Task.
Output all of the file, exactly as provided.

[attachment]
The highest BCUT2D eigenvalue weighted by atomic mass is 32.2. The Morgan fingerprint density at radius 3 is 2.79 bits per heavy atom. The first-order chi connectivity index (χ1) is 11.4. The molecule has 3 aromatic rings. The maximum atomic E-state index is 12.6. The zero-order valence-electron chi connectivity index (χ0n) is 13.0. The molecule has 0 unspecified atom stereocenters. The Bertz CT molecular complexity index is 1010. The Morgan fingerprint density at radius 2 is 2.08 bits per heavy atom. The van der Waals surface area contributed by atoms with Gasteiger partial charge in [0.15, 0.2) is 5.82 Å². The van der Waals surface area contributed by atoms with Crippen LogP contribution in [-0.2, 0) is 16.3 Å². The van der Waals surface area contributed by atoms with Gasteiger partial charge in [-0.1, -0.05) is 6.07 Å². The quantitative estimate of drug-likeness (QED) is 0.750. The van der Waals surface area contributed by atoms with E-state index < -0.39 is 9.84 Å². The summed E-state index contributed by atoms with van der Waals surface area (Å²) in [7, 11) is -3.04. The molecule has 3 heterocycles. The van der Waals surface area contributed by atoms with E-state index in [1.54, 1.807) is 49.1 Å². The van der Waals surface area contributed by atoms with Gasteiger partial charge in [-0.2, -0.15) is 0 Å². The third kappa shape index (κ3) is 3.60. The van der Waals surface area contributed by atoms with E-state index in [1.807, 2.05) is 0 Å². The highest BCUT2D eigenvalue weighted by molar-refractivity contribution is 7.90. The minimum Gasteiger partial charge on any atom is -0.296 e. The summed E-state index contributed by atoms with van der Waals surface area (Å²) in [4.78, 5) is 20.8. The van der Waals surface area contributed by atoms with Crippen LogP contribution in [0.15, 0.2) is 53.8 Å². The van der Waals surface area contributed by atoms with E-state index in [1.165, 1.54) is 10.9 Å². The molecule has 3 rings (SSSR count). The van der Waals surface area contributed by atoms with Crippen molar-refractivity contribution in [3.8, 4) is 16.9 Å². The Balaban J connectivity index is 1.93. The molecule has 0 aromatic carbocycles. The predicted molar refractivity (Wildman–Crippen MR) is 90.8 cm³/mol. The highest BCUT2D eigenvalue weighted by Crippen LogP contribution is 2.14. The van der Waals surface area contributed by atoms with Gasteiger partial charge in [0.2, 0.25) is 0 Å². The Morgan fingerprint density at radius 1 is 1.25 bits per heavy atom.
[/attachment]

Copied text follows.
The highest BCUT2D eigenvalue weighted by atomic mass is 32.2. The Morgan fingerprint density at radius 3 is 2.79 bits per heavy atom. The first-order chi connectivity index (χ1) is 11.4. The molecule has 3 aromatic rings. The maximum atomic E-state index is 12.6. The zero-order valence-electron chi connectivity index (χ0n) is 13.0. The molecule has 0 unspecified atom stereocenters. The Bertz CT molecular complexity index is 1010. The Morgan fingerprint density at radius 2 is 2.08 bits per heavy atom. The van der Waals surface area contributed by atoms with Gasteiger partial charge in [0.15, 0.2) is 5.82 Å². The van der Waals surface area contributed by atoms with Crippen LogP contribution in [-0.2, 0) is 16.3 Å². The van der Waals surface area contributed by atoms with Gasteiger partial charge in [-0.1, -0.05) is 6.07 Å². The quantitative estimate of drug-likeness (QED) is 0.750. The van der Waals surface area contributed by atoms with E-state index < -0.39 is 9.84 Å². The summed E-state index contributed by atoms with van der Waals surface area (Å²) in [7, 11) is -3.04. The molecule has 3 heterocycles. The van der Waals surface area contributed by atoms with E-state index in [1.54, 1.807) is 49.1 Å². The van der Waals surface area contributed by atoms with Gasteiger partial charge in [-0.2, -0.15) is 0 Å². The third kappa shape index (κ3) is 3.60. The van der Waals surface area contributed by atoms with E-state index in [1.807, 2.05) is 0 Å². The highest BCUT2D eigenvalue weighted by molar-refractivity contribution is 7.90. The minimum Gasteiger partial charge on any atom is -0.296 e. The summed E-state index contributed by atoms with van der Waals surface area (Å²) in [4.78, 5) is 20.8. The van der Waals surface area contributed by atoms with Crippen LogP contribution in [0.15, 0.2) is 53.8 Å². The van der Waals surface area contributed by atoms with E-state index in [1.165, 1.54) is 10.9 Å². The molecule has 3 rings (SSSR count). The van der Waals surface area contributed by atoms with Crippen molar-refractivity contribution in [3.8, 4) is 16.9 Å². The Balaban J connectivity index is 1.93. The molecule has 0 aromatic carbocycles. The predicted molar refractivity (Wildman–Crippen MR) is 90.8 cm³/mol. The highest BCUT2D eigenvalue weighted by Crippen LogP contribution is 2.14. The van der Waals surface area contributed by atoms with Gasteiger partial charge in [0.2, 0.25) is 0 Å². The Morgan fingerprint density at radius 1 is 1.25 bits per heavy atom.